Some days after Billy Budd's repulse of the attempted bribe, the Bellipotent gives chase to a heavily armored enemy vessel, but the French ship escapes. Shortly afterward, Claggart, departing from usual procedure, approaches Captain Vere on the quarterdeck and tells the captain in roundabout fashion that one of the impressed sailors is involved in a clandestine plot among the crew. He reports that the unnamed sailor acted strangely during the recent encounter with the enemy.
When Captain Vere impatiently interrupts the veiled allusions and demands the name of the dangerous crewman, Claggart replies, "William Budd." Captain Vere is astonished; he had been considering Budd for a promotion. Disbelieving Claggart's charges, he ponders the best method of quietly disposing of the matter. During the long interview, several officers, topmen, and other crewmen observe Vere and Claggart talking together.
Vere decides to bring Claggart and Budd unobtrusively to his cabin, where Billy may disprove Claggart's allegations and close the matter. Vere sends Albert, the hammock boy, to accompany Billy to the Captain's cabin and tells Claggart to stand by on deck and follow Budd into the cabin.
Ever mindful of form and symmetry, the author places the climax of his drama near the middle of the work. The climax of the novel is the point beyond which things can never return to the way they were. In this case, the climax brings into fateful contact two opposing characters in the novel. In the small, crowded, danger-fraught world embodied in the Bellipotent, the captain and chief magistrate, Vere, learns from master-at-arms Claggart that Billy Budd is a traitorous insurrectionist.
With the administrative ability developed through years of managing British warships and their crews, Captain Vere, still recovering from a failed pursuit of the French frigate, quickly perceives a potentially explosive situation. Other crewmen obviously suspect that something significant is taking place. Vere's solution — an immediate confrontation in the privacy of his cabin — is both discreet and characteristic of a forthright disciplinarian.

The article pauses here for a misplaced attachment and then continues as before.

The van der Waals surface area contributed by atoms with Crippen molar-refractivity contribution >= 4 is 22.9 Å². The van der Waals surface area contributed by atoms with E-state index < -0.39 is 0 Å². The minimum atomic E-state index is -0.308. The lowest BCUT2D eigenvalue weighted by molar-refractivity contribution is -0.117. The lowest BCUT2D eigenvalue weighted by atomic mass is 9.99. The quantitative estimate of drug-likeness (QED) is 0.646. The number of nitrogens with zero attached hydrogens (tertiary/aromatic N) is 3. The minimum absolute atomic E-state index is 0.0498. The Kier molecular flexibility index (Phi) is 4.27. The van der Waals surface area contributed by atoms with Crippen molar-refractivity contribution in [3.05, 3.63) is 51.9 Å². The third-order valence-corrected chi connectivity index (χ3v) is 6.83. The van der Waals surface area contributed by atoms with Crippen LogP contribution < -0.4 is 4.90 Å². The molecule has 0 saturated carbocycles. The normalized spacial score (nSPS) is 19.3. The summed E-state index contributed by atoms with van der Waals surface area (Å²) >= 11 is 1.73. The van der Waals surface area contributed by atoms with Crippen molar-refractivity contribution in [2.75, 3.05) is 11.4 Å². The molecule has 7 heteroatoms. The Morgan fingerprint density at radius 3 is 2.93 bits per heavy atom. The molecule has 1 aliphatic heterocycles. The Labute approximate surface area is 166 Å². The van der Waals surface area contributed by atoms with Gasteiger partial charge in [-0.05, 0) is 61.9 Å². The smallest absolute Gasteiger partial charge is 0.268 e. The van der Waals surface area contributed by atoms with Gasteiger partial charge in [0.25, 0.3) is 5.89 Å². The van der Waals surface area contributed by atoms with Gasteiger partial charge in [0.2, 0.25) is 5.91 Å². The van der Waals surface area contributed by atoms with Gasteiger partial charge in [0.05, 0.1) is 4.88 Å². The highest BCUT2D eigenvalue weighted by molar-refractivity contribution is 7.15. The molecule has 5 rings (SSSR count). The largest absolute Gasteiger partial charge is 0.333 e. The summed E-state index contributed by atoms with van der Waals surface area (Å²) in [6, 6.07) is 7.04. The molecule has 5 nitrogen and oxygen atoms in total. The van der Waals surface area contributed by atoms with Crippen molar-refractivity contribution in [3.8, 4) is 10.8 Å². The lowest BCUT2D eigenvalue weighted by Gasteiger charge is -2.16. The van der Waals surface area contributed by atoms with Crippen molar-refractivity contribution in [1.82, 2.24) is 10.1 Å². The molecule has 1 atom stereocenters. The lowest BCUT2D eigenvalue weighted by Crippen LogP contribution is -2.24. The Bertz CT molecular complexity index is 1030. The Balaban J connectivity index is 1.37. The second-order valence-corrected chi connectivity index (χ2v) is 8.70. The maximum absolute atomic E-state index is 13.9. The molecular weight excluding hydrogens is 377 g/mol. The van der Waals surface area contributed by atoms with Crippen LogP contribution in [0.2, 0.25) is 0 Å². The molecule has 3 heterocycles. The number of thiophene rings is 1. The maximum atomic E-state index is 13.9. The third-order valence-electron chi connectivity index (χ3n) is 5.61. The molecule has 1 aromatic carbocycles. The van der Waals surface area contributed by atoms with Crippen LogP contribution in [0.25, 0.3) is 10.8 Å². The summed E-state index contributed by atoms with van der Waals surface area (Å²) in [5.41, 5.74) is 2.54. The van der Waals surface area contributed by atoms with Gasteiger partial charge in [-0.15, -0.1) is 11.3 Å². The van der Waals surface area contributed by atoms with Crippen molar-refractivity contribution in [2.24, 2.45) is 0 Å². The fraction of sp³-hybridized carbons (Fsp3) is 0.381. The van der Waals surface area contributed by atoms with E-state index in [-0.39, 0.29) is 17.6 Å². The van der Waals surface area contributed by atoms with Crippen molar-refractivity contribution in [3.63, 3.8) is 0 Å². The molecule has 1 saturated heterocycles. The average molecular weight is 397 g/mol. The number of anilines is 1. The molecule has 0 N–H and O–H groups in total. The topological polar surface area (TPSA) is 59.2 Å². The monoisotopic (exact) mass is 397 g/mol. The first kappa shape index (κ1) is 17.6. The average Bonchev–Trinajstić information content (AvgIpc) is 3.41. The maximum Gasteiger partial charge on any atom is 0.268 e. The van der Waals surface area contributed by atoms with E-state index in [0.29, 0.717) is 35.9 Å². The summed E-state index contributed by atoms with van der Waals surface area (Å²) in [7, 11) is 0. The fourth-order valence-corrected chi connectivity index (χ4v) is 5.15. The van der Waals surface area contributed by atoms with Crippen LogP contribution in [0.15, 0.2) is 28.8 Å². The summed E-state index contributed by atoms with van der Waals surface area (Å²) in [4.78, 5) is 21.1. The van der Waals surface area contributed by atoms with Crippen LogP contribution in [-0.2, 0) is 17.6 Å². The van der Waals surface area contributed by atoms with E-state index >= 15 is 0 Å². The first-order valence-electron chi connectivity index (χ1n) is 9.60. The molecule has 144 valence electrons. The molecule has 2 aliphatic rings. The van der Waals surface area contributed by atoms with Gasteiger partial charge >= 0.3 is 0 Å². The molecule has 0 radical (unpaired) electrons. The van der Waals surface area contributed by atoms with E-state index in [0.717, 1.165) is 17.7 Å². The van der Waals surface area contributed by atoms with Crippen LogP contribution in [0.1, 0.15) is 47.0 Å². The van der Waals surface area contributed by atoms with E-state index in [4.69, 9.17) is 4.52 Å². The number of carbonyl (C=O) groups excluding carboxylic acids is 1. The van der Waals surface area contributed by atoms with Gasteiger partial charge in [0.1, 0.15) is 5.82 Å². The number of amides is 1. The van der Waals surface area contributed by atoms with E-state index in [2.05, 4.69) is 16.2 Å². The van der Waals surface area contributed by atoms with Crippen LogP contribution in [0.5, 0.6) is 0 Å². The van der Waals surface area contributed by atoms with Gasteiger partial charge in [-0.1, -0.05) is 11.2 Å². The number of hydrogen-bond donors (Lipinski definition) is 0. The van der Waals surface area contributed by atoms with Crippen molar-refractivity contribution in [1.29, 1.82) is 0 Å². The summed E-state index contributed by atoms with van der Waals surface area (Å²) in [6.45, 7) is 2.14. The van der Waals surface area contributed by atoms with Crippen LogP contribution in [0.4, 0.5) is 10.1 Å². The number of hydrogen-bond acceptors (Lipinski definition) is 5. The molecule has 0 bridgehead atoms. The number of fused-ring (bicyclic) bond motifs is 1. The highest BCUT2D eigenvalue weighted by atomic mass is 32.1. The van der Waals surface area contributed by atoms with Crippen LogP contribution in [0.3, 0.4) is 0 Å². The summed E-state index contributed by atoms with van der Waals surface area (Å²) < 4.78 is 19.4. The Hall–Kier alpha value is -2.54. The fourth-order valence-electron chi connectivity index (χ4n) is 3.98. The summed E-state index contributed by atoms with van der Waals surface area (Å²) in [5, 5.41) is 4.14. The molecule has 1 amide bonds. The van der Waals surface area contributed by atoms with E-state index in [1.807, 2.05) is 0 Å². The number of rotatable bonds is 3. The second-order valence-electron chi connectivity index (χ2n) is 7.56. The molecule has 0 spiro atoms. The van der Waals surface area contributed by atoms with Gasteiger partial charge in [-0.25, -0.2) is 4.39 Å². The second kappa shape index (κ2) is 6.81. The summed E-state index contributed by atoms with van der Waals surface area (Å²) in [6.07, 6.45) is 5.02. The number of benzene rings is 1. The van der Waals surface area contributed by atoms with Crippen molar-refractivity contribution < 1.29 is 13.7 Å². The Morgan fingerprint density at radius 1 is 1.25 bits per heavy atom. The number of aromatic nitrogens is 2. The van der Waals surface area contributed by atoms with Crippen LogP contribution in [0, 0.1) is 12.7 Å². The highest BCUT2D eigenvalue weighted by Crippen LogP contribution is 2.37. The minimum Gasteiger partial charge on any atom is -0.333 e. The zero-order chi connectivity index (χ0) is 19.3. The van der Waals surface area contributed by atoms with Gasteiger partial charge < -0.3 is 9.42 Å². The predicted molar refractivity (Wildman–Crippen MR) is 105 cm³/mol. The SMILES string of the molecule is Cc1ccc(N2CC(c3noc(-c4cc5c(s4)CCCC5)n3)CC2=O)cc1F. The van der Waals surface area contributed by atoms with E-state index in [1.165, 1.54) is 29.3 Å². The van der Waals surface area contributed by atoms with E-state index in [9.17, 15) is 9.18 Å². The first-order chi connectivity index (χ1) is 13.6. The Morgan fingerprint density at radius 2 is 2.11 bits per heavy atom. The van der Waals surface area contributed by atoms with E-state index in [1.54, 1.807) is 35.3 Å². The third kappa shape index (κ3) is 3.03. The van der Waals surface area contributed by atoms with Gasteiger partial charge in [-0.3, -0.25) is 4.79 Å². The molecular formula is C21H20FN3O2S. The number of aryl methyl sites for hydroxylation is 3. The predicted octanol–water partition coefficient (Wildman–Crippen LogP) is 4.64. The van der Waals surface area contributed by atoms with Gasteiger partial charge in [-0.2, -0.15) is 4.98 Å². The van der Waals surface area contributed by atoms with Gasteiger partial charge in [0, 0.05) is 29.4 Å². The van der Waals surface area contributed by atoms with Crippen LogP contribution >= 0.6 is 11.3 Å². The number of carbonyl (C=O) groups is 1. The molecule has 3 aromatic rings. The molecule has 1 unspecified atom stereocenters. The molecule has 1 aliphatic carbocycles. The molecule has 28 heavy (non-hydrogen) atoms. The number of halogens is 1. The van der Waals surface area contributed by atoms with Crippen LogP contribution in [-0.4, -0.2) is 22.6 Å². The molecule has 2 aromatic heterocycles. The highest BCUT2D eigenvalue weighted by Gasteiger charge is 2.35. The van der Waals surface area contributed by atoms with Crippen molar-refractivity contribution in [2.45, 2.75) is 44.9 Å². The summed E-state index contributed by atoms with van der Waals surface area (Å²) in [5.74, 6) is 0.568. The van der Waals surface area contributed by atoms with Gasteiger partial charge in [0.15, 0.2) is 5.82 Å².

In this chapter, Melville demonstrates his mastery of characterization by means of his use of juxtaposition. Claggart's connivance to eradicate Billy corresponds neatly with Vere's drive for order and discipline aboard his vessel. Claggart's compulsive hatred parallels Vere's compulsion to control. This alliance of emotional needs sets the stage for the unexpected and tragic denouement in the next chapter. Here we see the skilled writer's superb handling of character and situation.
quarter-deck the part of the upper deck between main-mast and stern.
petty officer a non-commissioned officer.
the spokesman of the envious children of Jacob . . . of young Joseph This allusion from the Bible (Genesis 37:31–33) connects Claggart's deceitful act with that of the liar who convinced Jacob that a wild beast had devoured Joseph, his youngest and favorite son.
the wind in the cordage the sound of the wind passing through the ropes.
the waist the middle portion of the ship.